Managing intensive care admissions when there are not enough beds during the COVID-19 pandemic: a systematic review
February 16, 2021
Tyrrell CSB, Mytton OT, Gentry S V., et al.
Tyrrell et al. conducted a systematic review of different intensive care unit (ICU) triage protocols used in hospitals during the pandemic to develop informed recommendations for a new, standardized ICU triage system. Nine unique guidelines were identified from 1902 records; one international, six national/transnational, one state-level, and one military- specific. For each guideline, nine themes were identified and evaluated. Scores for each theme were created using the Appraisal of Guidelines for Research and Evaluation Instrument II (AGREE II) and the Appraisal of Guidelines for Research and Evaluation Instrument Recommendation EXcellence (AGREE REX). Guidelines scored poorly for applicability (median score 8, IQR 4-10) and developmental rigor (9, 4-14). Only one guideline scored greater than 50% for clinical applicability. In general, guidelines held higher scores for clarity of presentation (58, 47-64) and description of scope and purpose (78, 67-83). Guidelines also stressed the importance of using ethical frameworks when designing triage protocols. The authors added that the expert panels used to develop these guidelines must be transparent about the data they use to inform their decisions, as well as their own qualifications.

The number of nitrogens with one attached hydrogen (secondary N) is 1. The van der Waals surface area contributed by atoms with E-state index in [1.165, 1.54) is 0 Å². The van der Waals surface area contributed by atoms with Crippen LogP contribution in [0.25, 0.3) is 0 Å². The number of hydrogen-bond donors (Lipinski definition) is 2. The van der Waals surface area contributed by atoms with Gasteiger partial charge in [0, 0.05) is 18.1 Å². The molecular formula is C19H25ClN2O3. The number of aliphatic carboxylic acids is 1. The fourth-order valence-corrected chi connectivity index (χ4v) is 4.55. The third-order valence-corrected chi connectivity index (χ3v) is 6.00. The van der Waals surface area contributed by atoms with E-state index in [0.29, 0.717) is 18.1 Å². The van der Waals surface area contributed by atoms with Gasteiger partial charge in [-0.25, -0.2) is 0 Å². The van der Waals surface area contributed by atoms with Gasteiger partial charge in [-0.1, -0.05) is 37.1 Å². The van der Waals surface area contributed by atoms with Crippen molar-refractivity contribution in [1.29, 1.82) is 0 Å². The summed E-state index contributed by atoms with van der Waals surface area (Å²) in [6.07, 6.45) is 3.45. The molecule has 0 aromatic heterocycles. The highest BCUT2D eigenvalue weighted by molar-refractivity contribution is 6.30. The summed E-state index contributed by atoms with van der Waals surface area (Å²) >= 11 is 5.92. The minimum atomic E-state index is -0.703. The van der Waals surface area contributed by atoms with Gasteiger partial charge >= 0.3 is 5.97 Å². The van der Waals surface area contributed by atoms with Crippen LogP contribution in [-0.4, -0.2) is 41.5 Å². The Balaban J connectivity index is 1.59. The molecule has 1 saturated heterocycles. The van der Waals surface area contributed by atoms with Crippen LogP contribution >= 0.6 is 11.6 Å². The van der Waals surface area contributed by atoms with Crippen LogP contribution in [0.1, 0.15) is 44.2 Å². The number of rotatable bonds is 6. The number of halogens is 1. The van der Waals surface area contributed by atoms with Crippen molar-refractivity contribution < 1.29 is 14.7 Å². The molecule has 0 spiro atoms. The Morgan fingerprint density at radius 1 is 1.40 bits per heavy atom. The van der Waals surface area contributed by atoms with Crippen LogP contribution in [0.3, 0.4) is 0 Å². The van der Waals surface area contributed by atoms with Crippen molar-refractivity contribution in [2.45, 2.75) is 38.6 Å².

Tyrrell CSB, Mytton OT, Gentry S V., et al. Managing intensive care admissions when there are not enough beds during the COVID-19 pandemic: A systematic review. Thorax. 2020; 76: 302–12.